Show simple item record

dc.contributor.authorKooten JJA van
dc.contributor.authorUffink GJM
dc.date.accessioned2012-12-12T18:34:19Z
dc.date.available2012-12-12T18:34:19Z
dc.date.issued1993-07-31
dc.identifier715206001
dc.identifier.urihttp://hdl.handle.net/10029/259440
dc.description.abstractAbstract niet beschikbaar
dc.description.abstractMathematical models are frequently used in risk analysis for underground disposal of nuclear waste. The validity of these models is examined in an international validation project INTRAVAL. RIVM participates in INTRAVAL project for the validation of the code METROPOL, a groundwater flow and solute transport program developed at RIVM. Within INTRAVAL several test-cases have been formulated. One of these test cases is an in-situ migration experiment in an argillaceous formation at 220 meters depth at Mol, Belgium. This experiment has been set up to examine whether parameters derived from laboratory experiments may be used for long term predictions on a larger scale. The present report describes the simulations of the experiment with the METROPOL code and it discusses an analytical solution of the problem. The simulation results indicate that the model concept of the METROPOL code provides an adequate description of the tracer migration in the Boom clay at the Mol site. However, to prevent discretization errors, a fine mesh is required to model the process in areas where steep concentration gradients are expected. Application of fine meshes leads to a larger number of nodal points and, consequently, to an increase of required computer memory and CPU time consumption. With respect to the parameters from the laboratory tests, it is shown these can be used for long term predictions of problems at field scale.
dc.description.sponsorshipDGM/SVS EZ
dc.format.extent40 p
dc.language.isoen
dc.relation.ispartofRIVM Rapport 715206001
dc.relation.urlhttp://www.rivm.nl/bibliotheek/rapporten/715206001.html
dc.subject13nl
dc.subjectgrondwaternl
dc.subjectstromingnl
dc.subjecttransportnl
dc.subjectradioactief afvalnl
dc.subjectzoutlaagnl
dc.subjectondergrondse opslagnl
dc.subjectwiskundig modelnl
dc.subjectrisiconl
dc.subjectsimulatienl
dc.subjectgroundwateren
dc.subjectflowen
dc.subjecttransport processesen
dc.subjectnuclear wasteen
dc.subjectsalt domesen
dc.subjectdisposalen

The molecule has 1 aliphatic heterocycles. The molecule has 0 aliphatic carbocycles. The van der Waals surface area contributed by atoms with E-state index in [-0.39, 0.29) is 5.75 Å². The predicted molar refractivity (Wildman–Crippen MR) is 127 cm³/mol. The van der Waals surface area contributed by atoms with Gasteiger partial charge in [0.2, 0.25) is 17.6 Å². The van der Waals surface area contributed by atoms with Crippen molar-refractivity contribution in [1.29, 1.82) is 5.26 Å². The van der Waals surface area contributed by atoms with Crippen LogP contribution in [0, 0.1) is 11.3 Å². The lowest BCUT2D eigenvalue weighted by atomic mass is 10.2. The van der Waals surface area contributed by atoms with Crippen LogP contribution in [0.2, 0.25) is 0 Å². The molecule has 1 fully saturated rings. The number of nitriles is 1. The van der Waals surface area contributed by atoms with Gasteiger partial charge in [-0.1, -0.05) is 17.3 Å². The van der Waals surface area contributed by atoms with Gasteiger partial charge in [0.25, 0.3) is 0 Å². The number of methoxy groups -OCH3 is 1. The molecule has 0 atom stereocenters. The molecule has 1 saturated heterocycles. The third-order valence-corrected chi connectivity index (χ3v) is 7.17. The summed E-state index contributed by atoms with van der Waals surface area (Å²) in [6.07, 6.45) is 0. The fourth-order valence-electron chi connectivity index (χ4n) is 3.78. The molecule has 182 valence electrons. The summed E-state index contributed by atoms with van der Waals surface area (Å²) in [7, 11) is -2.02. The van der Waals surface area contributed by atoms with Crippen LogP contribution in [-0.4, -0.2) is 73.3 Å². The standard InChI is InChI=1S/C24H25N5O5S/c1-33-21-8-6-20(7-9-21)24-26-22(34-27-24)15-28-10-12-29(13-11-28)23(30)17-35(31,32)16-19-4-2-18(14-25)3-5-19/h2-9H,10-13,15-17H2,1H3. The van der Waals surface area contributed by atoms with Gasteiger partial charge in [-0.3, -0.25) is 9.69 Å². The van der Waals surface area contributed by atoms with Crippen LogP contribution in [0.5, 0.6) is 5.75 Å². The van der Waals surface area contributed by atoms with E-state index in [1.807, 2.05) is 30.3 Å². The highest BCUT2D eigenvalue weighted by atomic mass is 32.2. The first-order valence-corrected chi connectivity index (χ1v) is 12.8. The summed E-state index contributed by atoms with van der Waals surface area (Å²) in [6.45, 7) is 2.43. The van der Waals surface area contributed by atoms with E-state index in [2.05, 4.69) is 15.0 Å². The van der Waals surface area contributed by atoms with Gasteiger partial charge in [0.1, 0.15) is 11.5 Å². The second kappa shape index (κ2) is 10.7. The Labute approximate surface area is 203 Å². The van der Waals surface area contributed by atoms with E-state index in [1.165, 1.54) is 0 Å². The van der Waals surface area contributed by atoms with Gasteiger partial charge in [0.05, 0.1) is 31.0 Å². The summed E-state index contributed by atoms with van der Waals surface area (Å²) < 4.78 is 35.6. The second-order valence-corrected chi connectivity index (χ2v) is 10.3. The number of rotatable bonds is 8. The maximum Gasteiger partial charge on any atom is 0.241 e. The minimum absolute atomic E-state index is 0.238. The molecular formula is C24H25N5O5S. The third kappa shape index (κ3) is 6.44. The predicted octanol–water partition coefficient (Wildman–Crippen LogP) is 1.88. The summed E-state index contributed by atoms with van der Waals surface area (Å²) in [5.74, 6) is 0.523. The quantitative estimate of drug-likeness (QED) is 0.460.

dc.subjectunderground storageen
dc.subjectmodellingen
dc.subjectrisksen
dc.subjectsimulationen
dc.subjectsolute transport in groundwateren
dc.titleINTRAVAL phase 2, test case Mol. Simulation of the underground migration experimenten
dc.title.alternative[INTRAVAL fase 2, test case Mol. Simulatie van het ondergrondse migratie experiment.]nl
dc.typeReport
dc.date.updated2012-12-12T18:34:20Z
html.description.abstractAbstract niet beschikbaar
html.description.abstractMathematical models are frequently used in risk analysis for underground disposal of nuclear waste. The validity of these models is examined in an international validation project INTRAVAL. RIVM participates in INTRAVAL project for the validation of the code METROPOL, a groundwater flow and solute transport program developed at RIVM. Within INTRAVAL several test-cases have been formulated. One of these test cases is an in-situ migration experiment in an argillaceous formation at 220 meters depth at Mol, Belgium. This experiment has been set up to examine whether parameters derived from laboratory experiments may be used for long term predictions on a larger scale. The present report describes the simulations of the experiment with the METROPOL code and it discusses an analytical solution of the problem. The simulation results indicate that the model concept of the METROPOL code provides an adequate description of the tracer migration in the Boom clay at the Mol site. However, to prevent discretization errors, a fine mesh is required to model the process in areas where steep concentration gradients are expected. Application of fine meshes leads to a larger number of nodal points and, consequently, to an increase of required computer memory and CPU time consumption. With respect to the parameters from the laboratory tests, it is shown these can be used for long term predictions of problems at field scale.


This item appears in the following Collection(s)

Show simple item record